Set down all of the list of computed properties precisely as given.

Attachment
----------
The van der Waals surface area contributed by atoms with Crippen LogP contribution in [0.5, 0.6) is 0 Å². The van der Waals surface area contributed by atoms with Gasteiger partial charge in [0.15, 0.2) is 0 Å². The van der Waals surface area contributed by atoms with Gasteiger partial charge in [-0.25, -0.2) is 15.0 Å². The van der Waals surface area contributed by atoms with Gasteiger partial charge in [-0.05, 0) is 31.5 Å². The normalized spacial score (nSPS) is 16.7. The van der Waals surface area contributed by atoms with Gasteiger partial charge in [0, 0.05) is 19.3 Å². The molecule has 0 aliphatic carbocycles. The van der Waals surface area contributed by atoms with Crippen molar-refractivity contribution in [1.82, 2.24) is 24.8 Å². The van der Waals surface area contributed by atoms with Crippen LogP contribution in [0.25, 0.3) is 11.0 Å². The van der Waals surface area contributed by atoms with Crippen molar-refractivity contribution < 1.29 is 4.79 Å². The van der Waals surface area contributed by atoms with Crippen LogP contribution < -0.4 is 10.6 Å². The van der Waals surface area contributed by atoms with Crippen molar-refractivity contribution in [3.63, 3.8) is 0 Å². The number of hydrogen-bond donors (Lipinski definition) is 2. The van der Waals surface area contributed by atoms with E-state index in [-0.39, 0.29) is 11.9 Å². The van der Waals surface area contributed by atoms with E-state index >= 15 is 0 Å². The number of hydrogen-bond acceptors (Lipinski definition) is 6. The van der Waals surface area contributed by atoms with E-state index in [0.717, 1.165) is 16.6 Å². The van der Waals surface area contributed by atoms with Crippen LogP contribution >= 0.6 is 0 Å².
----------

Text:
The van der Waals surface area contributed by atoms with Crippen LogP contribution in [0.5, 0.6) is 0 Å². The van der Waals surface area contributed by atoms with Gasteiger partial charge in [0.15, 0.2) is 0 Å². The van der Waals surface area contributed by atoms with Gasteiger partial charge in [-0.25, -0.2) is 15.0 Å². The van der Waals surface area contributed by atoms with Gasteiger partial charge in [-0.05, 0) is 31.5 Å². The normalized spacial score (nSPS) is 16.7. The van der Waals surface area contributed by atoms with Gasteiger partial charge in [0, 0.05) is 19.3 Å². The molecule has 0 aliphatic carbocycles. The van der Waals surface area contributed by atoms with Crippen molar-refractivity contribution in [1.82, 2.24) is 24.8 Å². The van der Waals surface area contributed by atoms with Crippen LogP contribution in [0.25, 0.3) is 11.0 Å². The van der Waals surface area contributed by atoms with Crippen molar-refractivity contribution < 1.29 is 4.79 Å². The van der Waals surface area contributed by atoms with Crippen LogP contribution < -0.4 is 10.6 Å². The van der Waals surface area contributed by atoms with Crippen molar-refractivity contribution in [3.63, 3.8) is 0 Å². The number of hydrogen-bond donors (Lipinski definition) is 2. The van der Waals surface area contributed by atoms with E-state index in [-0.39, 0.29) is 11.9 Å². The van der Waals surface area contributed by atoms with E-state index >= 15 is 0 Å². The number of hydrogen-bond acceptors (Lipinski definition) is 6. The van der Waals surface area contributed by atoms with E-state index in [0.717, 1.165) is 16.6 Å². The van der Waals surface area contributed by atoms with Crippen LogP contribution >= 0.6 is 0 Å².